If Massachusetts someday slips from its perch as a recognized leader in health care, it won’t be for lack of trying.
To be more accurate, it won’t be for lack of trying among medical facilities and health systems themselves. All across Western Mass., organizations are hurtling into the 21st century with added services and high-tech upgrades.
What they’re not getting is any help from the legislators and decision-makers employed by the state to ease the continuing financial burdens placed on Massachusetts’ top-employing industry.
The dichotomy is striking. In this issue (see cover story), The Healthcare News examines what’s happening at Berkshire Medical Center in Pittsfield, where a $40 million expansion and renovation project includes much, much more than some added space.
Not only is the new surgical wing better equipped for minimally invasive procedures — a welcome, and advancing, trend — but an audiovisual network opens a new world of communication, not only between surgeons at the hospital, but with other facilities as well. And Berkshire’s new laboratory boasts state-of-the-art robotics that slice testing time in less than half.
But stories like this are nothing new in the region. Holyoke Medical Center is pressing on with its $11.1 million expansion, which is geared toward improving patient care and enhancing outpatient services, and encompasses a number of departments, including key areas such as cardiology, laboratory, and anesthesia.
And Baystate Health System’s new, $37.5 million cancer center on Main Street in Springfield, which opened its doors on Jan. 26, marries the latest imaging and treatment technology to an open, modern, patient-centered design that opens up new opportunities for people struggling with cancers of all types.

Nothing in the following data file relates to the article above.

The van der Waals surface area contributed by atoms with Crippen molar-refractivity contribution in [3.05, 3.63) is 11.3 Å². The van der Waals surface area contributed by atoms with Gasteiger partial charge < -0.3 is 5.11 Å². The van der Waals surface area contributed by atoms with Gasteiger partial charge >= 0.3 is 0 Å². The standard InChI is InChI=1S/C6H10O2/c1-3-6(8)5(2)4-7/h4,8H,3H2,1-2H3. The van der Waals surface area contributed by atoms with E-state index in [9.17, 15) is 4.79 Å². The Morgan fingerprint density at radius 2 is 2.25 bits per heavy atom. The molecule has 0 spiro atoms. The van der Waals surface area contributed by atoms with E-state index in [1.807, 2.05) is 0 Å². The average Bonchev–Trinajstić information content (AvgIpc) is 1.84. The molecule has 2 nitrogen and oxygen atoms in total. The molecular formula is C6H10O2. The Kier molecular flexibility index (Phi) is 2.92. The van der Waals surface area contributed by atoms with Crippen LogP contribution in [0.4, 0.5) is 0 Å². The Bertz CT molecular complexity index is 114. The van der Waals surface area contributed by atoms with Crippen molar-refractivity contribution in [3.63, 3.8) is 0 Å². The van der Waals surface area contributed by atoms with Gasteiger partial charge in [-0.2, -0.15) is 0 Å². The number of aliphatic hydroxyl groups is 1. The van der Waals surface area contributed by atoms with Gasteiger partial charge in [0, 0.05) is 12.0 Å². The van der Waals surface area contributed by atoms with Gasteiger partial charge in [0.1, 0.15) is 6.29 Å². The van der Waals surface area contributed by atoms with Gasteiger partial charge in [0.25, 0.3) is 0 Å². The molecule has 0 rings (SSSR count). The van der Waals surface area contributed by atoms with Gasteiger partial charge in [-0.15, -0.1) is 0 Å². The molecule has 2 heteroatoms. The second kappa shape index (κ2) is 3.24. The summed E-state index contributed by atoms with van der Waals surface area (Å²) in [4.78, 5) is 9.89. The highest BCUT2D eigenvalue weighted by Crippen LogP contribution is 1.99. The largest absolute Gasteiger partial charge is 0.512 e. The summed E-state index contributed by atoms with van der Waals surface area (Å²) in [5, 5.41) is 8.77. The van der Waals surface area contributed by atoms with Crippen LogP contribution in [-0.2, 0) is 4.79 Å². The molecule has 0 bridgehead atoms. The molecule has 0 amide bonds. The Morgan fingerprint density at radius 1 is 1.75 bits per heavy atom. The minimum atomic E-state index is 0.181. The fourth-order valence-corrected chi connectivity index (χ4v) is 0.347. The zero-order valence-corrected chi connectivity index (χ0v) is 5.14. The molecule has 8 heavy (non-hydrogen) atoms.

Mercy Medical Center is also improving its cancer care, pouring $8.6 million into a major expansion of its Sr. Caritas Cancer Center, adding the latest equipment to serve more patients upon its completion in July. The hospital has also markedly improved its diagnostic imaging capabilities, with high-tech equipment purchases throughout 2003 aimed at improving mammography, bone-density screening, and other services.
All these improvements have been followed in The Healthcare News, and they don’t include ongoing, smaller-scale expansions of services at other area hospitals.
In short, it’s easy to see that, to keep up with advances in medical science, hospitals and health systems must invest — in new technology, in top talent, in the future of health care. The movement we’re seeing in Western Mass. in this regard is inspiring.
That’s why it stands in such contrast to the inertia displayed over the past few years by policy-makers when it comes to financial matters in the health care industry, from Medicaid reimbursement to the growing liability burden (see story on page 12).
Massachusetts still has a national reputation for cutting-edge health care, which begins with its medical schools and extends to the aforementioned striking — and expensive — strides being made by hospitals. Health care continues to be one of the Commonwealth’s most crucial economic engines.
Yet, talent is being driven away by a number of financial factors, none of which are being adequately addressed in Boston. In its annual tracking of physicians’ work environment, the Mass. Medical Society reports a morale decline for nine straight years, warning that continued deterioration could lead to a migration of up to 6,000 doctors.
Many of the U.S. and state legislators serving Massachusetts have said health care is high on their priority lists. But to hear physicians and hospital administrators tell it, the words are only lip service unless significant change takes place.
In the state’s current budget crisis, we’re not all that hopeful for this year. But lawmakers have to know that, if they chase the talent away, all the million-dollar expenditures won’t keep Massachusetts’ esteemed health care system from losing its luster.